• Ginger: Monash University has lab tested fresh ginger root and has determined it to be free of FODMAPs, making it one of our go-to no FODMAP foods.
  • Low FODMAP Garlic Powder: Conventional garlic powder is made from dried and granulated or powdered garlic cloves and is considered high FODMAP. There are a couple of low FODMAP garlic powders on the market: FreeFod Garlic Replacer and Fodmazing Garlic Substitute Replacer. The FreeFod has been lab tested and is certified low FODMAP by FODMAP Friendly. They both contain the same ingredients – maltodextrin and natural garlic flavor. We find them to be excellent additions to your herb and spice collection. Use them as you would conventional garlic powder.
  • Scallions: The green parts of scallions are low FODMAP as determined by Monash University lab testing and can be used to add onion flavor to your low FODMAP cooking.
  • Sugar: Monash University and FODMAP Friendly have both lab tested white, granulated sugar. Monash states that a Green Light low FODMAP serving size of white sugar is ¼ cup (50 g). FODMAP Friendly simply states that they have tested 1 tablespoon and that it is low FODMAP. Regular granulated white sugar is sucrose, which is a disaccharide made up of equal parts glucose and fructose. Sucrose is broken down and absorbed efficiently in the small intestine. 

Please always refer to the Monash University & FODMAP Friendly smartphone apps for the most up-to-date lab tested information. Foods will be retested from time to time; in the case of raw ingredients, such as fruits and vegetables, results may vary. All lab tested results are valid and represent a snapshot in time. As always, your tolerance is what counts; please eat accordingly. The ultimate goal of the low FODMAP diet is to eat as broadly as possible, without triggering symptoms, for the healthiest microbiome.

Low FODMAP Slow Cooked Asian-Style Pork with Noodles on blue plate; broccoli on the side
5 from 1 vote

Low FODMAP Slow Cooked Asian-Style Pork

Low FODMAP Slow Cooked Asian-Style Pork can be made in 4 hours in your slow-cooker set on high. It features flavors of Chinese five-spice powder, ginger, soy sauce, garlic and a bit of red pepper. Dried shiitake mushrooms add an earthiness and umami but are optional – and they do have a low FODMAP serving size! More on that below. You need a 6-quart (5.7 L) slow-cooker for this recipe. 

Makes: 6 Servings
Prep Time: 10 minutes
Cook Time: 4 hours 15 minutes
Total Time: 4 hours 25 minutes
Author: Dédé Wilson

Ingredients:

Preparation:

  1. Use your hands to rub the pork all over with the five-spice powder, salt and pepper. Add the chicken stock, soy sauce, scallion greens, brown sugar, red pepper and ginger to your 6-quart (5.7 L) slow cooker. If you are going to use the mushrooms, crumble them into the pot now. Sprinkle the FreeFod Garlic Replacer into the liquid and stir everything together, then stir in the toasted sesame oil.
  2. Add the pork, turning it over a few times to coat evenly with the liquid mixture. Cover the cooker, set it to high, and cook for 4 hours. Check the pork; it should be tender and shred-able with a fork. If it is not, set the slow cooker to low and continue to cook until the meat is very tender, maybe another 30 minutes to an hour.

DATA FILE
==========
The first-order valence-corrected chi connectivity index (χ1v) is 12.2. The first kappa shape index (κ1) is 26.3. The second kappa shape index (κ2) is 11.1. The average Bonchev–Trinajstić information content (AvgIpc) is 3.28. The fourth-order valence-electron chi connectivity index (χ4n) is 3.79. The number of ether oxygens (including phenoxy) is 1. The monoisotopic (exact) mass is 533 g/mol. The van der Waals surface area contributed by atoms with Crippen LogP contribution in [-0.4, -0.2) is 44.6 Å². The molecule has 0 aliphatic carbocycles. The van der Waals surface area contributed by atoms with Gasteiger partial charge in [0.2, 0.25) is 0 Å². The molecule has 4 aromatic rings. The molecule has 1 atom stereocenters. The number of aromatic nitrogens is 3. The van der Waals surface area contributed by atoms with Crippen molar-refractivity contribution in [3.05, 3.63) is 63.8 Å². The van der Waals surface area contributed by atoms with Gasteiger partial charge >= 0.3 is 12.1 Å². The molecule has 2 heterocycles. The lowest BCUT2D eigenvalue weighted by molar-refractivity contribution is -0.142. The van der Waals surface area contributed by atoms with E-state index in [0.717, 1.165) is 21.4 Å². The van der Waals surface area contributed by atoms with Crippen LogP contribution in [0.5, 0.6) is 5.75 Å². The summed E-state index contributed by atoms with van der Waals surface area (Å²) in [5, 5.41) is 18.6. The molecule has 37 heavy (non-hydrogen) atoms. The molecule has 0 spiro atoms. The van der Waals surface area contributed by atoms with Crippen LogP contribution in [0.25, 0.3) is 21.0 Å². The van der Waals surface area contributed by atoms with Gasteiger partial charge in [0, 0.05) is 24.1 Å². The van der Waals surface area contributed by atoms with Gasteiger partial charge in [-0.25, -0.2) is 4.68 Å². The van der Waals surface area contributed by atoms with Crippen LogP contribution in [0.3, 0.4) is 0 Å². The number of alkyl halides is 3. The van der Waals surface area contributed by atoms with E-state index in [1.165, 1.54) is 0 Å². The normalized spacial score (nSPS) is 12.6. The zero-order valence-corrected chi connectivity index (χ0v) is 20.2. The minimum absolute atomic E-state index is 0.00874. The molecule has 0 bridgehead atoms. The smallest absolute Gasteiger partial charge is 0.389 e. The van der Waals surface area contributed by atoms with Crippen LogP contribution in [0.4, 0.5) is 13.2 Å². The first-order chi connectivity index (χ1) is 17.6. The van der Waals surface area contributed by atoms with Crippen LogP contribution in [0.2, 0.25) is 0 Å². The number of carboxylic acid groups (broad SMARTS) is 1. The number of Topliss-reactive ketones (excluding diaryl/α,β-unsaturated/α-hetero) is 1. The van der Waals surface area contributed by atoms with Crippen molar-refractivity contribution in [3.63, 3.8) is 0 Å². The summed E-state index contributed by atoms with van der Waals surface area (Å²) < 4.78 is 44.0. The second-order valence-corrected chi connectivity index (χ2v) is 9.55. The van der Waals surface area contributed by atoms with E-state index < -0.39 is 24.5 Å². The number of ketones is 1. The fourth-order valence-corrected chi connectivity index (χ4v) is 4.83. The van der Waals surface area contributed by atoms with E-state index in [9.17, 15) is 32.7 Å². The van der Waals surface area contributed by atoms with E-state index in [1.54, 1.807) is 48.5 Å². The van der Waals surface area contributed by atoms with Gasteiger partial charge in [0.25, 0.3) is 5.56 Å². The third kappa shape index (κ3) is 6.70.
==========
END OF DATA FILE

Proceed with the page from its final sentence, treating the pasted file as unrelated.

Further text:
3. Transfer the pork to a cutting board, cover lightly with foil, and let rest 15 minutes. Meanwhile, pour the cooking liquid into a measuring cup and skim off and discard any fat that rises to the surface. Fish out and discard the ginger chunks but leave the scallion greens and mushrooms (if used) in there. If you like, you can boil the sauce in a pot on the stovetop to reduce a bit.
  4. Shred the meat while still warm using two forks and return to the sauce. We love this dish with low FODMAP noodles, but it goes well with rice as well. A green veggie on the side such as broccoli, green beans or bok choy is a nice addition. Serve immediately or leftovers can be refrigerated in an airtight container for 4 days.

Notes:

FODMAP Information

All recipes are based upon Monash University & FODMAP Friendly science at time of initial publication.

Ginger: Monash University has lab tested fresh ginger root and has determined it to be free of FODMAPs, making it one of our go-to no FODMAP foods.

Low FODMAP Garlic Powder: Conventional garlic powder is made from dried and granulated or powdered garlic cloves and is considered high FODMAP. There are a couple of low FODMAP garlic powders on the market: FreeFod Garlic Replacer and Fodmazing Garlic Substitute Replacer. The FreeFod has been lab tested and is certified low FODMAP by FODMAP Friendly. They both contain the same ingredients – maltodextrin and natural garlic flavor. We find them to be excellent additions to your herb and spice collection. Use them as you would conventional garlic powder.

• Scallions: The green parts of scallions are low FODMAP as determined by Monash University lab testing and can be used to add onion flavor to your low FODMAP cooking.

• Sugar: Monash University and FODMAP Friendly have both lab tested white, granulated sugar. Monash states that a Green Light low FODMAP serving size of white sugar is ¼ cup (50 g). FODMAP Friendly simply states that they have tested 1 tablespoon and that it is low FODMAP. Regular granulated white sugar is sucrose, which is a disaccharide made up of equal parts glucose and fructose. Sucrose is broken down and absorbed efficiently in the small intestine.

Please always refer to the Monash University & FODMAP Friendly smartphone apps for the most up-to-date lab tested information. Foods will be retested from time to time; in the case of raw ingredients, such as fruits and vegetables, results may vary. All lab tested results are valid and represent a snapshot in time. As always, your tolerance is what counts; please eat accordingly. The ultimate goal of the low FODMAP diet is to eat as broadly as possible, without triggering symptoms, for the healthiest microbiome.

Course: Dinner, Main Course
Cuisine: Asian

Nutrition

Calories: 648kcal | Carbohydrates: 22g | Protein: 36g | Fat: 34g | Saturated Fat: 1g | Polyunsaturated Fat: 1g | Monounsaturated Fat: 1g | Sodium: 197mg | Potassium: 88mg | Fiber: 1g | Sugar: 10g | Vitamin A: 52IU | Vitamin C: 1mg | Calcium: 7mg | Iron: 1mg

All nutritional information is based on third-party calculations and should be considered estimates. Actual nutritional content will vary with brands used, measuring methods, portion sizes and more. For a more detailed explanation, please read our article Understanding The Nutrition Panel Within Our Recipes.